As the yr comes to a close, it’s appropriate to reflect back on the “best ofs” for 2018.
This story is one I believe meant so much – not just to fams of children w Down syndrome or special needs, but society as a whole.
For the 1st time since the contest’s start in the 1920’s, Gerber chose Lucas, a child w Down syndrome as 2018’s Gerber baby, among 140k+ entries.
No doubt more & more companies are making conscious efforts to take a bold stance on very public topics w their advertising. I’ll reserve judgment on many of those decisions & instead say that decisions like these by Gerbrer, which promote INCLUSIVITY instead of divisiveness/taking sides, should be applauded.
Let’s not kid ourselves – part of this decision by Gerber is a business one. However, that doesn’t take away from what the inclusivity of the message brings. Loud & clear we see that a cute baby- is a cute baby…& that on the continuum of all the complications babies may/may not be born w, once again, the key is Lucas is just that cute – adorably deserving of representing the diversity of all babies.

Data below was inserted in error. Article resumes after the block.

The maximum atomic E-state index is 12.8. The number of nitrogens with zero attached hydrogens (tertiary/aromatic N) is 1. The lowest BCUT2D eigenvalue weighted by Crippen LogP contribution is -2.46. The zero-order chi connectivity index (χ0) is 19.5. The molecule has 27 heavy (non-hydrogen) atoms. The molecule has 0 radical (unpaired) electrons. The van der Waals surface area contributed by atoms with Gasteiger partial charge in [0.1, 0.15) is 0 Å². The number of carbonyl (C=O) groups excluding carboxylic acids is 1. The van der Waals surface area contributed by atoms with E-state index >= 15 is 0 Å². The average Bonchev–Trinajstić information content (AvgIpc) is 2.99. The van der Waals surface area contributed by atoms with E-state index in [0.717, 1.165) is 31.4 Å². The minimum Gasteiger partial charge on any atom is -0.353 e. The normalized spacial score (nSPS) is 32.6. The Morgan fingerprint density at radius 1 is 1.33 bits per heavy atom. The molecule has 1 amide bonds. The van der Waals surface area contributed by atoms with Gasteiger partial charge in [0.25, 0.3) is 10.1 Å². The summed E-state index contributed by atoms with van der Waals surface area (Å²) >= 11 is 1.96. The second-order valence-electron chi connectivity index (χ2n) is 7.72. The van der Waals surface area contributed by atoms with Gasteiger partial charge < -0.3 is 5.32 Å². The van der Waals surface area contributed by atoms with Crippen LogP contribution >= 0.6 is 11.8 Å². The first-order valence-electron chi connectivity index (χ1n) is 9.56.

This decision hits particularly close to home bc when it comes to mental health, we talk so much abt how it’s not the #1in5 only we must consider, but the #5in5. The only way we can come together & create a healthier & more collaborative society is by showing we are all part of one group living on one continuum – as Gerber has done w Lucas’ selection.
It reminds me of many who believe MH complications are nothing more than mother nature’s way of creating outliers, & testing what may POSITIVELY give us certain GIFTS to feel/not feel, act/not act, in ways that the “avg” would.
Will end on this quote from Katie Driscoll of Changing the Face of Beauty, a non-profit advocating for equal representation of ppl w disabilities in adverting & media:
“We believe if brands represent children w a disability, they are communicating their value to our society. Moves like this move us closer to a more inclusive world.”
Yes, that’s how we break down stigma …by showing our similarities. Not by “Stop The Stigma” campaigns.